Jeopardy! champ Amy Schneider recently discussed her mixed feelings after her final game. Schneider absolutely dominated Jeopardy! during her time on the show. Schneider quickly became the first transgender person to qualify for the tournament of champions. She also broke tons of other records during her time on the show.
Of course, losing so far in can come with some mixed feelings. Schneider explained in an Entertainment Weekly interview all the good (and bad) that came with losing that game.
“[I felt] A lot of different feelings. I mean, the primary one was sadness. Being on Jeopardy is the most fun thing I’ve ever done, and I was so sorry to see it go,” she explained. During her time on the show, Schneider won over the hearts of fans and her fellow contestants.
But… she has to admit that it’s nice not having the pressure to come up with more charming little anecdotes.
“But it was definitely mixed with some feeling of relief. I know that one of the first thoughts I had was, ‘Well, I don’t have to come up with any more anecdotes!'” she joked.
But on a more serious note, ending her winning streak did mean she got to return home to her girlfriend, who she had never been apart from for that long.
” But just as much, I don’t have to come back down to L.A. and leave Genevieve, my girlfriend, at home anymore. Because that was really hard. We hadn’t really been separated for that period of time before I went on Jeopardy, and I didn’t enjoy that part of it,” she continued.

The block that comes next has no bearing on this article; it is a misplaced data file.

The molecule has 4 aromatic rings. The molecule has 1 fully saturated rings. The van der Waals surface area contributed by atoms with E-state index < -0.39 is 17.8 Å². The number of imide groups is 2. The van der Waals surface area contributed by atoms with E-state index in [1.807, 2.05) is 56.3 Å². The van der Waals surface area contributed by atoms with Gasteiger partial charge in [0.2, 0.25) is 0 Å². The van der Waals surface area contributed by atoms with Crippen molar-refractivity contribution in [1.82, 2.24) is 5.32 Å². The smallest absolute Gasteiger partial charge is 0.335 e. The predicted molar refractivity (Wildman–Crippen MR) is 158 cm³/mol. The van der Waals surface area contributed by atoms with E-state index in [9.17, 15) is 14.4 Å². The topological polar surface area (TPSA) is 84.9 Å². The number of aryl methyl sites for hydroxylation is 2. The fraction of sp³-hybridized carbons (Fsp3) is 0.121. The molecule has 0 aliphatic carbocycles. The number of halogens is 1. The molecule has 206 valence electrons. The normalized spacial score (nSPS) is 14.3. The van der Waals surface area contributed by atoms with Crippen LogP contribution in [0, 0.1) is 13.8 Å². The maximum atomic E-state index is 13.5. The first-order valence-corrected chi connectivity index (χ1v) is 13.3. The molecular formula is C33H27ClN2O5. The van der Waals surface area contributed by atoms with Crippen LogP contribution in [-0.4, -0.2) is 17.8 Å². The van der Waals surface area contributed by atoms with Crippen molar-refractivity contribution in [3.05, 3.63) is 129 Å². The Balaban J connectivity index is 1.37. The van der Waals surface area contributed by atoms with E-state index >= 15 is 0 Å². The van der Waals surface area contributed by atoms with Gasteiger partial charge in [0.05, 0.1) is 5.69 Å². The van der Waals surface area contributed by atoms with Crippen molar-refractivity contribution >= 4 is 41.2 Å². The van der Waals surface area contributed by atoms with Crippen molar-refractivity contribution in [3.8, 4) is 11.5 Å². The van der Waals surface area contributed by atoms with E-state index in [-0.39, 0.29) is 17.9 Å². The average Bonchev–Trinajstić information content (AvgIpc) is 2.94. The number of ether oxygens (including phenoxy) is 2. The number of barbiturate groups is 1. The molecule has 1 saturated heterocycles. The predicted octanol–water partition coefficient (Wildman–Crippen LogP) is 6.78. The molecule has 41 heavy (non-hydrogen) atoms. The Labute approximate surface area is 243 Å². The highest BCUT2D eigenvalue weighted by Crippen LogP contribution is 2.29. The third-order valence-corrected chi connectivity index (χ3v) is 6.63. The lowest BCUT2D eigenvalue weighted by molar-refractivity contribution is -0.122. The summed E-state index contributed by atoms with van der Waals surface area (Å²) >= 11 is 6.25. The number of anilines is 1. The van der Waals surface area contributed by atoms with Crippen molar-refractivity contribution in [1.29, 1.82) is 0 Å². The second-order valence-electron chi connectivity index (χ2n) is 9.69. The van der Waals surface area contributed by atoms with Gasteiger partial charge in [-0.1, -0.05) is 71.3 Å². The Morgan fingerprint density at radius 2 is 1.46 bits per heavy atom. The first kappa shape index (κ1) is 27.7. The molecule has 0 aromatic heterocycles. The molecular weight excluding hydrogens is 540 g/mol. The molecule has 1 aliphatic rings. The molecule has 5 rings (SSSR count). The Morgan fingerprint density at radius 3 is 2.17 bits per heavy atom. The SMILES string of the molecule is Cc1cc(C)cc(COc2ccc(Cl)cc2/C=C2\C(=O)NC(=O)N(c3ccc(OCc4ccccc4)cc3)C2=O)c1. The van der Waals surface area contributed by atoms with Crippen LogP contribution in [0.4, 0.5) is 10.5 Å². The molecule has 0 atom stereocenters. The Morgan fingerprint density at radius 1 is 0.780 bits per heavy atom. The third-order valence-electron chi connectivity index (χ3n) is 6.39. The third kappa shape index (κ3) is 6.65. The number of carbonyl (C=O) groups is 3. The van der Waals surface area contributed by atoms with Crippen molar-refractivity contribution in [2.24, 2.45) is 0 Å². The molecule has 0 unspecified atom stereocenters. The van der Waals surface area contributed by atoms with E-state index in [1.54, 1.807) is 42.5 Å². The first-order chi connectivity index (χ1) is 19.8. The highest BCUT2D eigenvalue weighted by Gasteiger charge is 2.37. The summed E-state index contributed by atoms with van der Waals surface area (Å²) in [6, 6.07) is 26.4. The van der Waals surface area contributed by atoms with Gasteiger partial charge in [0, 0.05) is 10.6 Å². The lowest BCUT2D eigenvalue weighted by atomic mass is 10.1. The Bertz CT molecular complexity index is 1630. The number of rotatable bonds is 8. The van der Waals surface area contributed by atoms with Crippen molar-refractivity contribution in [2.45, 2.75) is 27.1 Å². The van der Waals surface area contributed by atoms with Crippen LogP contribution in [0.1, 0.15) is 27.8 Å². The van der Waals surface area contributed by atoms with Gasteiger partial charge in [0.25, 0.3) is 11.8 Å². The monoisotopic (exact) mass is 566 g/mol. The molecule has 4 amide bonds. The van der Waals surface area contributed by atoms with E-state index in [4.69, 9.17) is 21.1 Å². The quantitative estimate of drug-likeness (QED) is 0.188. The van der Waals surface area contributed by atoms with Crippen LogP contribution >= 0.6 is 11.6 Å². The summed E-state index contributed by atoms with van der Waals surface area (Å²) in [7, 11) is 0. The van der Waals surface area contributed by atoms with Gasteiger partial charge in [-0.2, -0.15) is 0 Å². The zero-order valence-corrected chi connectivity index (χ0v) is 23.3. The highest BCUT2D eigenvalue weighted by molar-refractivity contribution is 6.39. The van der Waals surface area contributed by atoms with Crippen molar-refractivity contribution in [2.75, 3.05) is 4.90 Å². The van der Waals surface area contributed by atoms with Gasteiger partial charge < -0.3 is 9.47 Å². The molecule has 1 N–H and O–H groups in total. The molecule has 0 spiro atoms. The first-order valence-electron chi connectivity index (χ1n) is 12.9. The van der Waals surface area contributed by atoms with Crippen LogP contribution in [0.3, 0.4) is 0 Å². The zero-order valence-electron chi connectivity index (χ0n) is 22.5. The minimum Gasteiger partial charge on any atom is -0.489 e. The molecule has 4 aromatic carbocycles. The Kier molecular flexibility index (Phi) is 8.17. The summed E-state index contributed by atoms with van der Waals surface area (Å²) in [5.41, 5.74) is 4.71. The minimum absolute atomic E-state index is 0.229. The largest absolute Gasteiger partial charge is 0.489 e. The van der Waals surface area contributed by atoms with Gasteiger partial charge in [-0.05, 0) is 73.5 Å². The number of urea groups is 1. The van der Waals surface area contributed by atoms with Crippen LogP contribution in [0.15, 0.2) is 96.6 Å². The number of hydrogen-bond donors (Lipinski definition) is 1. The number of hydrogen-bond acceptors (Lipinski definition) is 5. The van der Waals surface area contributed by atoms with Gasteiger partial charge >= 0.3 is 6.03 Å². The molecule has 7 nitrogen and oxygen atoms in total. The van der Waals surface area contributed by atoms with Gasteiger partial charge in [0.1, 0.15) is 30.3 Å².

This is the Question that Lost Amy Schneider the ‘Jeopardy!’ Game
Amy Schneider came incredibly close to continuing on her streak, but ultimately, her getting tripped up with one question was her downfall.
It was in the countries of the World section. The clue was that the answer was “the only nation in the world whose name in English ends with an ‘H’ and is also one of the 10 most populous.”
The answer was supposed to be “What is Bangladesh?”
Schneider didn’t write anything, while competitor Rhone Talsma wrote down the correct answer and ultimately surpassed her. It was a blow to fans, who were wondering if she could beat even the record of Ken Jennings.
“It’s really been an honor,” Schneider said in a separate interview. “To know that I’m one of the most successful people at a game I’ve loved since I was a kid and to know that I’m a part of its history now, I just don’t know how to process it.”